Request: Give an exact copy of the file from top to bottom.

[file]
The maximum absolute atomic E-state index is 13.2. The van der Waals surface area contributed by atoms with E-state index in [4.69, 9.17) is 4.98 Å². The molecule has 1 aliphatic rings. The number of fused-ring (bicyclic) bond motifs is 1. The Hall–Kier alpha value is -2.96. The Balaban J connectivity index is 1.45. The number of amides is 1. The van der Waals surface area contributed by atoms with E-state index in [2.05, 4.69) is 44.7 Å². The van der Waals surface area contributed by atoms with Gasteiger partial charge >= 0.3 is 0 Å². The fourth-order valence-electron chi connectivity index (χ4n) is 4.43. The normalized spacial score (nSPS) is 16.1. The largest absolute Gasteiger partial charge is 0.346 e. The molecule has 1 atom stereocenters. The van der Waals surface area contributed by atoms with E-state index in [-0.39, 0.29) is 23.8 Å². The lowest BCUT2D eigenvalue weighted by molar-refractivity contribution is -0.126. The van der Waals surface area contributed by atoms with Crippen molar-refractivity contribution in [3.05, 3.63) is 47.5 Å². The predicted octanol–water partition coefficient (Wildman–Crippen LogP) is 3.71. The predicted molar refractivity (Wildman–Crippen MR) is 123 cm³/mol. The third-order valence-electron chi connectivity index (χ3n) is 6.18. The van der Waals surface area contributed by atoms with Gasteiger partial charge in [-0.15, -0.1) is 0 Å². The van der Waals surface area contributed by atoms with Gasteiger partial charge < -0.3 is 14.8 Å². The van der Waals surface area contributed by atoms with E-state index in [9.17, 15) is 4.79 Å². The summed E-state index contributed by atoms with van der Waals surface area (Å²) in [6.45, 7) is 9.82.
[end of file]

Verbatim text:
The maximum absolute atomic E-state index is 13.2. The van der Waals surface area contributed by atoms with E-state index in [4.69, 9.17) is 4.98 Å². The molecule has 1 aliphatic rings. The number of fused-ring (bicyclic) bond motifs is 1. The Hall–Kier alpha value is -2.96. The Balaban J connectivity index is 1.45. The number of amides is 1. The van der Waals surface area contributed by atoms with E-state index in [2.05, 4.69) is 44.7 Å². The van der Waals surface area contributed by atoms with Gasteiger partial charge >= 0.3 is 0 Å². The fourth-order valence-electron chi connectivity index (χ4n) is 4.43. The normalized spacial score (nSPS) is 16.1. The largest absolute Gasteiger partial charge is 0.346 e. The molecule has 1 atom stereocenters. The van der Waals surface area contributed by atoms with E-state index in [-0.39, 0.29) is 23.8 Å². The lowest BCUT2D eigenvalue weighted by molar-refractivity contribution is -0.126. The van der Waals surface area contributed by atoms with Crippen molar-refractivity contribution in [3.05, 3.63) is 47.5 Å². The predicted octanol–water partition coefficient (Wildman–Crippen LogP) is 3.71. The predicted molar refractivity (Wildman–Crippen MR) is 123 cm³/mol. The third-order valence-electron chi connectivity index (χ3n) is 6.18. The van der Waals surface area contributed by atoms with Gasteiger partial charge in [-0.15, -0.1) is 0 Å². The van der Waals surface area contributed by atoms with Gasteiger partial charge < -0.3 is 14.8 Å². The van der Waals surface area contributed by atoms with E-state index in [9.17, 15) is 4.79 Å². The summed E-state index contributed by atoms with van der Waals surface area (Å²) in [6.45, 7) is 9.82.